The City of Saskatoon made national headlines in August, 2019 for reasons they would rather forget. City Administration admitted an employee had changed payment information for an existing construction partner, only to later discover the change instructions were fake. As a result, over $1 million was paid to accounts apparently controlled by a fraudster.
Within a week or two, the City had managed to identify most of the bogus accounts and had apparently retrieved or locked down the money before it was completely gone. This is good news for Saskatoon taxpayers, but an interesting sidebar to the story involves insurance.
When the wrongful payment was disclosed, City officials noted they had filed a claim with their insurer. This was an obvious step, but if the money can be retrieved otherwise, the claim will not need to proceed. What if insurance is required? In other words, could the City successfully recover the loss from its insurance company?
We don’t know the details of the City’s insurance policy, so that question cannot be answered now. Yet there are a couple of recent cases which show such insurance claims can be challenging. They are useful to demonstrate why you might want to review your own cyberinsurance to ensure it meets your needs.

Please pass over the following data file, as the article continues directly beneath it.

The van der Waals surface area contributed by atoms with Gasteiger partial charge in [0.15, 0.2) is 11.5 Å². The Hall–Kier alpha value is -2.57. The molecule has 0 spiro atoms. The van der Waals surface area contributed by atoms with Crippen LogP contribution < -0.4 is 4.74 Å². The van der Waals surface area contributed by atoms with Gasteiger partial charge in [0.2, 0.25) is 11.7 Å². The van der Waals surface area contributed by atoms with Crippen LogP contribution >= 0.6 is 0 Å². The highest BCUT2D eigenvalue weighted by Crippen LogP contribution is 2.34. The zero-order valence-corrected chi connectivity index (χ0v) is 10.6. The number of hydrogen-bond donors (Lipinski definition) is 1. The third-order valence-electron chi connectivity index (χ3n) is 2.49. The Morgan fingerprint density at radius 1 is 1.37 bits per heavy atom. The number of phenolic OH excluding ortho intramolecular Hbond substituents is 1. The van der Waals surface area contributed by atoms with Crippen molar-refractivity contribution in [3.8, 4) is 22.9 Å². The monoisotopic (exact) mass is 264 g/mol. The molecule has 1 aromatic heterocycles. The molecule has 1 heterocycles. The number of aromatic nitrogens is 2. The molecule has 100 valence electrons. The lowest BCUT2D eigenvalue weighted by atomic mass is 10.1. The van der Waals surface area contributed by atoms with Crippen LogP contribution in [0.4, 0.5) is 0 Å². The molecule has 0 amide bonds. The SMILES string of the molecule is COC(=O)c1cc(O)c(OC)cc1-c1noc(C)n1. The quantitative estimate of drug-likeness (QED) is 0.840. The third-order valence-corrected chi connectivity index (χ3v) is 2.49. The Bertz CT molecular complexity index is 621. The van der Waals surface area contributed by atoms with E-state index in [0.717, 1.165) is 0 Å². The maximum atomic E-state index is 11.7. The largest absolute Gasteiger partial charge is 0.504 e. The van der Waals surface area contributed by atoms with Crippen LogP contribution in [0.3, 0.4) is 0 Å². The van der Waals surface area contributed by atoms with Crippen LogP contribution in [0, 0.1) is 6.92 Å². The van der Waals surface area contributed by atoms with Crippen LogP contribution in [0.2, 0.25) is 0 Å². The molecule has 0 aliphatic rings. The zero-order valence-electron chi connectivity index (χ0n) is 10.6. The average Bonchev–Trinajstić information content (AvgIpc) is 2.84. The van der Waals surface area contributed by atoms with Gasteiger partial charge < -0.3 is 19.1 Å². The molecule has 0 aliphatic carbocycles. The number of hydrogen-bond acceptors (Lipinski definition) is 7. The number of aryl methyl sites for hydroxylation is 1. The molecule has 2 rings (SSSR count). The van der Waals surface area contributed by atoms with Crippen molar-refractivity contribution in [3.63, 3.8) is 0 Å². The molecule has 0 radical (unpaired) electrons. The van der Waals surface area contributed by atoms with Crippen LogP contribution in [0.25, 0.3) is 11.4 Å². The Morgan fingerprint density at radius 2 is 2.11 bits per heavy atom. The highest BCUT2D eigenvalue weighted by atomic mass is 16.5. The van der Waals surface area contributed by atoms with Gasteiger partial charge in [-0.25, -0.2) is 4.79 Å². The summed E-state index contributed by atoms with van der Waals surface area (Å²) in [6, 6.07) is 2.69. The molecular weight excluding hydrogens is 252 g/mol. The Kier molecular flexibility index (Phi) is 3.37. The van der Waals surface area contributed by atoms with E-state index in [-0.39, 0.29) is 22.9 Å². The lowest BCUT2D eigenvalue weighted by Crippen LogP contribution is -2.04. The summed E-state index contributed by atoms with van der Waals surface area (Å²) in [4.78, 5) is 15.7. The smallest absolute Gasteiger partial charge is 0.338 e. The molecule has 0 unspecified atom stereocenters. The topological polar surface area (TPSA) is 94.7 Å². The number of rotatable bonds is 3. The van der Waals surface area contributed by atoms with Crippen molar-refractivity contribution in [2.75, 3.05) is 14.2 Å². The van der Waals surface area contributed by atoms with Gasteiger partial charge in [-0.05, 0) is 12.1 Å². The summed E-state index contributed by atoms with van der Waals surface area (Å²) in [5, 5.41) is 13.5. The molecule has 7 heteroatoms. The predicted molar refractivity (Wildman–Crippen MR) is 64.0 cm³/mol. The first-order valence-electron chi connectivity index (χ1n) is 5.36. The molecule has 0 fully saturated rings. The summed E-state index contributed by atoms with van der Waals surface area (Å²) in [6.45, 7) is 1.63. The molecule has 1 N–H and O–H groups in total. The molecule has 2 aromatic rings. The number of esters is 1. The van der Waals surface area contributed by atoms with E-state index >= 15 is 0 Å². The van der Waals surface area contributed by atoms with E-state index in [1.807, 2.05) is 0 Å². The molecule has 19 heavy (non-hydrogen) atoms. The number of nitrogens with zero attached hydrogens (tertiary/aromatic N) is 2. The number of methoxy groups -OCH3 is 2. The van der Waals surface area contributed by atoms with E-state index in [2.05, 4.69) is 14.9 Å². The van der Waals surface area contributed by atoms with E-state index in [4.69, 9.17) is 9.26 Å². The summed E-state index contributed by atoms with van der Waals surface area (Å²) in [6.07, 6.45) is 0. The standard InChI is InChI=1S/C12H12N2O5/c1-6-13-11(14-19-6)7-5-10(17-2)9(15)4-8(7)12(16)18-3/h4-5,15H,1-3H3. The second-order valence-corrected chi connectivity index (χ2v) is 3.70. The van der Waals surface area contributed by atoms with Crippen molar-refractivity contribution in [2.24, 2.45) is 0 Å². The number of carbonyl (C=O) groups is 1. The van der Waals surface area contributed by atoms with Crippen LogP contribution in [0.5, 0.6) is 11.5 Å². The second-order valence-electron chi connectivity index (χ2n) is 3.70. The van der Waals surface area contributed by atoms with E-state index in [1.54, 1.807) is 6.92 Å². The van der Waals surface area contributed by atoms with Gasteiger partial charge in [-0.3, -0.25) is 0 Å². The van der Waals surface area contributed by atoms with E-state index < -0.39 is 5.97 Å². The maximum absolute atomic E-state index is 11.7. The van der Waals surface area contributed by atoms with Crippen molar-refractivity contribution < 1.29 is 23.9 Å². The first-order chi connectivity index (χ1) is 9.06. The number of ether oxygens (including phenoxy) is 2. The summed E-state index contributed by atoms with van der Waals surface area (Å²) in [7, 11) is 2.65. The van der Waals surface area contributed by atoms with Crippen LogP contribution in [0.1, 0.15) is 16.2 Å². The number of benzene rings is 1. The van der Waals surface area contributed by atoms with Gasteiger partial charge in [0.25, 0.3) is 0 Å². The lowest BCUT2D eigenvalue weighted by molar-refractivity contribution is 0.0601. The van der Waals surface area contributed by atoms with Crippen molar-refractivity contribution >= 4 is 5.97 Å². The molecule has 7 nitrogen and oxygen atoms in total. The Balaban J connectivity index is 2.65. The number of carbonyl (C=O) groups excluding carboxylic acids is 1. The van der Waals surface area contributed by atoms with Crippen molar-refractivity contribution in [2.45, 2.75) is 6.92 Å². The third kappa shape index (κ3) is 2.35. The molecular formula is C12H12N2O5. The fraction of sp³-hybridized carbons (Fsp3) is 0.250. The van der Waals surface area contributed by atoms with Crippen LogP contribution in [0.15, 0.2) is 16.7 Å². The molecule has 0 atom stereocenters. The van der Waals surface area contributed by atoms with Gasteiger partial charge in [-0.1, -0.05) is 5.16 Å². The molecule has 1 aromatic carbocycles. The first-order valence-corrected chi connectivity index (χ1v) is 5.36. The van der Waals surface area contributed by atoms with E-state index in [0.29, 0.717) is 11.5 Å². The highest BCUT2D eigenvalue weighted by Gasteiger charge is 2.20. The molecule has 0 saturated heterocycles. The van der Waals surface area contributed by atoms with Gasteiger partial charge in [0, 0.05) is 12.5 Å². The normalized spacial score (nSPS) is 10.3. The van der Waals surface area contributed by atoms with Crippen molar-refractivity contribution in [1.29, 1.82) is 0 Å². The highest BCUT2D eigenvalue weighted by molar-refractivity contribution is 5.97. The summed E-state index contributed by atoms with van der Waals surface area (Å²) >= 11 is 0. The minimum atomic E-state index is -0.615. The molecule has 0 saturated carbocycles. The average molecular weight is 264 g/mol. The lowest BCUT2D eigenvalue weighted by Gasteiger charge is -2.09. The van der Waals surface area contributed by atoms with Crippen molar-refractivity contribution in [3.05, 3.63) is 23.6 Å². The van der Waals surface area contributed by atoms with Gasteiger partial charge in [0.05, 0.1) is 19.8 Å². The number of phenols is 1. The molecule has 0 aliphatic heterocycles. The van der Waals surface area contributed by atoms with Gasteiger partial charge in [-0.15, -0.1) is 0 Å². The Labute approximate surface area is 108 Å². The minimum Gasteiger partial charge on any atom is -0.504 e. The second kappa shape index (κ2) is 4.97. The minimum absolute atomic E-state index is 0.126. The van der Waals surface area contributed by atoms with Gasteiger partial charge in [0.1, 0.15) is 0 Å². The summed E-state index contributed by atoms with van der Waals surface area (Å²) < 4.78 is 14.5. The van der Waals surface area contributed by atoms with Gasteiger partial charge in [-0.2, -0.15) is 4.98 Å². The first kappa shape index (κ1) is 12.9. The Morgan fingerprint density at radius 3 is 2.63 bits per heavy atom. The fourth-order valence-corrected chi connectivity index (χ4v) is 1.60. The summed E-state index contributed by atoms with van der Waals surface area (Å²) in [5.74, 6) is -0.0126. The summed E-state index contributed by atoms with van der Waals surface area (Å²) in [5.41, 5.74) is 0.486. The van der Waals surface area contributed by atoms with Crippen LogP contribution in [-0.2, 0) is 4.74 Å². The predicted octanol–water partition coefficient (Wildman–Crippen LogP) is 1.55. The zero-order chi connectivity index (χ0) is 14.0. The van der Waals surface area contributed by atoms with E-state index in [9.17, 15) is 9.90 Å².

A 2017 case from Alberta, Brick Warehouse LP v. Chubb Insurance Company of Canada involved facts very close to Saskatoon’s. Brick transferred more than $330,000 to a fraudster after they called the company and pretended to be an employee of Toshiba. The company made an insurance claim, but Chubb denied it. The problem for Brick was they issued the actual changed banking instructions. As the court noted, there was nobody forcing the employee to issue the instructions, no threats of violence or other harm. The employee was only a pawn in the fraudster’s claim. Since the transfer was not done by a third party, the court held it was outside the insurance policy’s wording.
In another case, Dentons Canada LLP v. Trisura Guarantee Insurance Company , an associate of Dentons was misled by fraudsters and transferred $2.5 million into a Hong Kong bank account. They recovered about $800,000, but the insurer refused to pay out the balance. Their view was that the transfer was not itself fraudulently caused and that no computer was used to fraudulently cause any of the transfer. Therefore, the insurer claimed the loss was outside the protective wording of the policy. An application by Dentons has been converted into a full lawsuit and is proceeding.
The denial of coverage by the insurers in each case is a warning that one should carefully review the terms of their insurance policies to confirm what is covered and what is not. Merely describing a clause as “cyberinsurance” is not enough. As the cases show, there may be a massive difference between a hacker breaking into a system and stealing data compared to a social engineering exploit where employees are convinced to do something which causes a loss. Those latter cases might be insurable, but they could require separate riders or additional insurance premiums to provide coverage.
With online fraud increasing and becoming more sophisticated, there should be constant review of insurance policies to make sure the most common, and expensive, avenues of attack are considered.